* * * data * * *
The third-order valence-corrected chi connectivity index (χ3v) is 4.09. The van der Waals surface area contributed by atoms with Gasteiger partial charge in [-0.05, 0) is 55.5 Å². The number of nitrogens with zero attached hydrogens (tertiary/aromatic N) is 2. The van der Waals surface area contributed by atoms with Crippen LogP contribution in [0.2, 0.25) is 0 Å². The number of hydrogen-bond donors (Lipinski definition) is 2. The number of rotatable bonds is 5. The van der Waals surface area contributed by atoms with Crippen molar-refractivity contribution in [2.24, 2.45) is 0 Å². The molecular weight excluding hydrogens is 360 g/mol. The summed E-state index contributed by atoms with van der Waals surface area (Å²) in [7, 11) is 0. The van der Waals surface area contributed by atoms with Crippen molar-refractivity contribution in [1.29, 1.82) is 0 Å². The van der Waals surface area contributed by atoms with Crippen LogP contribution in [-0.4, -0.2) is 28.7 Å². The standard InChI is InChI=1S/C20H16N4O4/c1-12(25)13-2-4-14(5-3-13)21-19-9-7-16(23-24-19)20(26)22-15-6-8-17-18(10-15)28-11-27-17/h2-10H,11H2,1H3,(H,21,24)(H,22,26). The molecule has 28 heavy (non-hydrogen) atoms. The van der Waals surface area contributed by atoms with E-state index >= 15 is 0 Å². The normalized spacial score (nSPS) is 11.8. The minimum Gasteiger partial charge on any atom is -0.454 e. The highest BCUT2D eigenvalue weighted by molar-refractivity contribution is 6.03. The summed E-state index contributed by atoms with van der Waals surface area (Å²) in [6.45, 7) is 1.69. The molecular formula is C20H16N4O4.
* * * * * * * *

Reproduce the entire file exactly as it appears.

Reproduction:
The third-order valence-corrected chi connectivity index (χ3v) is 4.09. The van der Waals surface area contributed by atoms with Gasteiger partial charge in [-0.05, 0) is 55.5 Å². The number of nitrogens with zero attached hydrogens (tertiary/aromatic N) is 2. The van der Waals surface area contributed by atoms with Crippen LogP contribution in [0.2, 0.25) is 0 Å². The number of hydrogen-bond donors (Lipinski definition) is 2. The number of rotatable bonds is 5. The van der Waals surface area contributed by atoms with Crippen molar-refractivity contribution in [2.24, 2.45) is 0 Å². The molecular weight excluding hydrogens is 360 g/mol. The summed E-state index contributed by atoms with van der Waals surface area (Å²) in [7, 11) is 0. The van der Waals surface area contributed by atoms with Crippen molar-refractivity contribution in [1.29, 1.82) is 0 Å². The van der Waals surface area contributed by atoms with Crippen LogP contribution in [-0.4, -0.2) is 28.7 Å². The standard InChI is InChI=1S/C20H16N4O4/c1-12(25)13-2-4-14(5-3-13)21-19-9-7-16(23-24-19)20(26)22-15-6-8-17-18(10-15)28-11-27-17/h2-10H,11H2,1H3,(H,21,24)(H,22,26). The molecule has 28 heavy (non-hydrogen) atoms. The van der Waals surface area contributed by atoms with E-state index >= 15 is 0 Å². The normalized spacial score (nSPS) is 11.8. The minimum Gasteiger partial charge on any atom is -0.454 e. The highest BCUT2D eigenvalue weighted by molar-refractivity contribution is 6.03. The summed E-state index contributed by atoms with van der Waals surface area (Å²) in [6.45, 7) is 1.69. The molecular formula is C20H16N4O4.